The most secure email providers can give your digital correspondence the protection it deserves. These email sentinels offer email encryption, two-step verification, expiring emails, and the like. They employ strict protocols and policies to prevent unauthorized access to your emails. Let’s look at the most secure email providers and the features that make them stand out.
How Secure Are Email Providers?
Email may be the most ubiquitous form of communication on the modern planet. It’s how we communicate with colleagues at work and with friends and family who live far away. It’s also how we sign up for services and get notifications. Email is everywhere, and it’s clear that it’s our preferred communication method for many things. But email was never designed with privacy and security in mind, and this is a serious problem.
Emails transmitted through standard channels are stored as plain, unencrypted text in servers. Suppose that the email servers holding that data get hacked into by external parties. In that case, your personal correspondence and files could be exposed to the world. Emails are even more vulnerable during transit as anyone who eavesdrops on the network can see their contents.
There’s also a reason why email providers are happy to keep their services free. The likes of Google and Yahoo have been caught digging into their own user data in order to monetize it. Most of the data ends up in the hands of advertisers who use the data to create targeted ads.
Even governments are not exempted from dumpster-diving into their citizens’ emails. In fact, the US government has made headlines several times over for apparently forcing email providers to spy on millions of users.
Best Secure Email Providers in 2021
By now, you are probably eager to find a more secure alternative for your email provider. If you’ve just woken up to the reality of free providers, then congratulations. We’ve compiled a list of the most secure email providers. These providers have a well-established reputation in the tech security industry. They also have the features that qualify for a truly secure email service.
ProtonMail is a secure email provider featuring that offers users a zero-access guarantee. All messages stored in ProtonMail inboxes are protected by PGP encryption. This ensures that only the sender and the intended recipient are able to view the contents of the email. A team of former researchers created the software at CERN. This is the same team that created the popular VPN service, ProtonVPN.
One of the more interesting features of ProtonMail is self-destructing emails. This service feature allows you to set a timer for how long your emails will exist. When the countdown stops, the email will disappear from the recipient’s inbox. You can import contacts from Gmail or other email providers. The software will encrypt your contacts to prevent them from getting tampered with. It will also help your contacts stay safe from potential hackers.
ProtonMail is available in four pricing tiers: free, plus, professional, and visionary. The free tier will let you send encrypted emails. But it only comes with 500 GB of storage and a maximum of 150 emails per day. The premium tiers carry more storage, messages per day, and custom tiers. The most you can get in terms of storage space is approximately 20 GB. If you get any of the top two tiers, you get unlimited emails per day plus unlimited labels.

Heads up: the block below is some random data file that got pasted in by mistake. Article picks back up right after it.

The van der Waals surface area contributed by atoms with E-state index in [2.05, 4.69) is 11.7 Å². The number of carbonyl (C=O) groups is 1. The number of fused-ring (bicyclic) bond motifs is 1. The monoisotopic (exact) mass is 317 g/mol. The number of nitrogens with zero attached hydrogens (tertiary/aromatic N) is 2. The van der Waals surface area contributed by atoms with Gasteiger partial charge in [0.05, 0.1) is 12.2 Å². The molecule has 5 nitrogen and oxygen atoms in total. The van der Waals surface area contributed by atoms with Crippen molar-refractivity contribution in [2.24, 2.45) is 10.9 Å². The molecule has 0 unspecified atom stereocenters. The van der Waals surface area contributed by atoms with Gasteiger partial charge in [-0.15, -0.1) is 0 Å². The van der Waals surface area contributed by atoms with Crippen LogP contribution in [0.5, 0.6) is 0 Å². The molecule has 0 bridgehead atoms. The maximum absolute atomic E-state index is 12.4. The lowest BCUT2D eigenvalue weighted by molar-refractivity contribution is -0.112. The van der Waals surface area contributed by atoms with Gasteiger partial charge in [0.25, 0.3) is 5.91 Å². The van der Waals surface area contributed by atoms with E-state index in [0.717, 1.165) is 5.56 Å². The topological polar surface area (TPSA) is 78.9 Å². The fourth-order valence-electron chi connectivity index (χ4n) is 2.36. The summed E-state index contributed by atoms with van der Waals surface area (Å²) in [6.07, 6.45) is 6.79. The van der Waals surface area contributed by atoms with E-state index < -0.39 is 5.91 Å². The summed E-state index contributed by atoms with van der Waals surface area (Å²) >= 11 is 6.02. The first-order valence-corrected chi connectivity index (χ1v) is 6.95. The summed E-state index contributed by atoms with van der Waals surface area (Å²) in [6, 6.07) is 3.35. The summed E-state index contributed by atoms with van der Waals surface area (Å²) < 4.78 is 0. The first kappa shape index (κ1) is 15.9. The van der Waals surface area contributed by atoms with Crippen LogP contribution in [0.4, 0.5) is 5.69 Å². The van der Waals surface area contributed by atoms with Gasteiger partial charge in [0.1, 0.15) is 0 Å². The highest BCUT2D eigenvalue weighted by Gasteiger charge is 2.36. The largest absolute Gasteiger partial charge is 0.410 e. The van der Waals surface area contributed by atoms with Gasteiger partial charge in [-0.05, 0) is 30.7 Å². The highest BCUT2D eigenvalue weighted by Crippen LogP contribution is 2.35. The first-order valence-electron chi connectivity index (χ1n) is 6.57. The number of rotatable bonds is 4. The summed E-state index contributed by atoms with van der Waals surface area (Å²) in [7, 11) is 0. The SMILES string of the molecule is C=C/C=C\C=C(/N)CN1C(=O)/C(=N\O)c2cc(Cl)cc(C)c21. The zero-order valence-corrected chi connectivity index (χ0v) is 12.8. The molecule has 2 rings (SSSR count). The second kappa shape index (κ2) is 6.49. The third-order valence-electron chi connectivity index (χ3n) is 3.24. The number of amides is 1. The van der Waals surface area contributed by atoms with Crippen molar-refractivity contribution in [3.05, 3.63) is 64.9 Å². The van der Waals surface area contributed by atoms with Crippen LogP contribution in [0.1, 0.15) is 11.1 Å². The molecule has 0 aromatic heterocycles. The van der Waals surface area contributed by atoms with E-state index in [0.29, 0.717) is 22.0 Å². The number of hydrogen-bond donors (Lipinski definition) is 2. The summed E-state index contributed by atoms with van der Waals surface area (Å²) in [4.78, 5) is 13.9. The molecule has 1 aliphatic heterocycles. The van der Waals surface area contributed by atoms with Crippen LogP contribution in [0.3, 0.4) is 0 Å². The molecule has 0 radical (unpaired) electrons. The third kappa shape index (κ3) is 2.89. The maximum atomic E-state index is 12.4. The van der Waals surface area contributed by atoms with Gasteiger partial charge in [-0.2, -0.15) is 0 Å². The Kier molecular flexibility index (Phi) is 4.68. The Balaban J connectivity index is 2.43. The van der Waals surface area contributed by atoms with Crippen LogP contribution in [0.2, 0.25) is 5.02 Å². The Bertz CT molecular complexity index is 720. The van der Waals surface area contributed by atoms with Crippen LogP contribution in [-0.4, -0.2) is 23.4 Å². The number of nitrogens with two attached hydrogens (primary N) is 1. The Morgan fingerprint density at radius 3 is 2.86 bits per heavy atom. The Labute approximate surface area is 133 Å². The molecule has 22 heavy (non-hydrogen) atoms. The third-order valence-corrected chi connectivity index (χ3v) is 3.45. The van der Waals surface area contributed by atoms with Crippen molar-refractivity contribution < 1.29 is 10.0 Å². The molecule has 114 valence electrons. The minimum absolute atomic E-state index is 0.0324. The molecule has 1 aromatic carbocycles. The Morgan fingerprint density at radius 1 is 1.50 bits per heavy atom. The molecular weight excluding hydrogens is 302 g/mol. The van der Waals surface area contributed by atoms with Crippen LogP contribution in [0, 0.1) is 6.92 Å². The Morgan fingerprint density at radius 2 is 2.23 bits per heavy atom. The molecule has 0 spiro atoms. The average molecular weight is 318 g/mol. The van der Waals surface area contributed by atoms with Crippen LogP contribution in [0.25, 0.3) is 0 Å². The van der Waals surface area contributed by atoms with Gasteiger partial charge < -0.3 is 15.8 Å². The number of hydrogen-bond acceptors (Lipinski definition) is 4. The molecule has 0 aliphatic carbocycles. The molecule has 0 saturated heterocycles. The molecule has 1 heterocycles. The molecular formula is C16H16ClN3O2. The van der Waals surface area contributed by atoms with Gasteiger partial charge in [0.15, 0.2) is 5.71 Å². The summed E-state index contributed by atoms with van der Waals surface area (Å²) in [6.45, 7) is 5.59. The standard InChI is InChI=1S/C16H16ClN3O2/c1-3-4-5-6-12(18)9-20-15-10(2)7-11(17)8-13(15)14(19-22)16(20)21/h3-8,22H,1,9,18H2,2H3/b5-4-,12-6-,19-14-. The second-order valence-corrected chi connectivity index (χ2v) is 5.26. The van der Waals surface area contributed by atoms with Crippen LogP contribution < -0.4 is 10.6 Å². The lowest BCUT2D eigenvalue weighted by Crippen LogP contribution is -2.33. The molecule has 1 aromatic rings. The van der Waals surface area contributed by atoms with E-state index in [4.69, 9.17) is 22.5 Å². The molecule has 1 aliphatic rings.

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CounterMail is another great option for security-conscious users. The software features total end-to-end protection. This means that users themselves can generate their own keys or password to encrypt the files. Another great feature of CounterMail is that it secures the metadata on your email headers. As you may know, the headers of each email contain information such as transmission details and even your IP address. The software hides this information to ensure the network can trace it back to you. It also allows you to create aliases for your email account. In other words, you can create more than one email address that forwards to your inbox.
CounterMail encrypts emails using an OpenPGP encryption standard. This type of encryption protects not only email content but also user identity. It’s also the ideal encryption to fight against man-in-the-middle attacks (MTM). Additionally, OpenPGP allows for full key management of your contacts. However, the program doesn’t recommend doing this for your own keys. The service is also readily compatible with other email services that use PGP. The software also gives you the ability to use an IMAP server should you prefer to use your own email client.
CounterMail isn’t really a free service, but it does come with a one-week trial period. Your options for subscription vary according to duration and frequency of billing. They are available in increments of six months, twelve months, and two years. Each of these options gets you a minimum of 1000 MB of storage. You can even get additional storage for an extra fee. Even the payment process can be anonymous, as it accepts payment in Bitcoin format.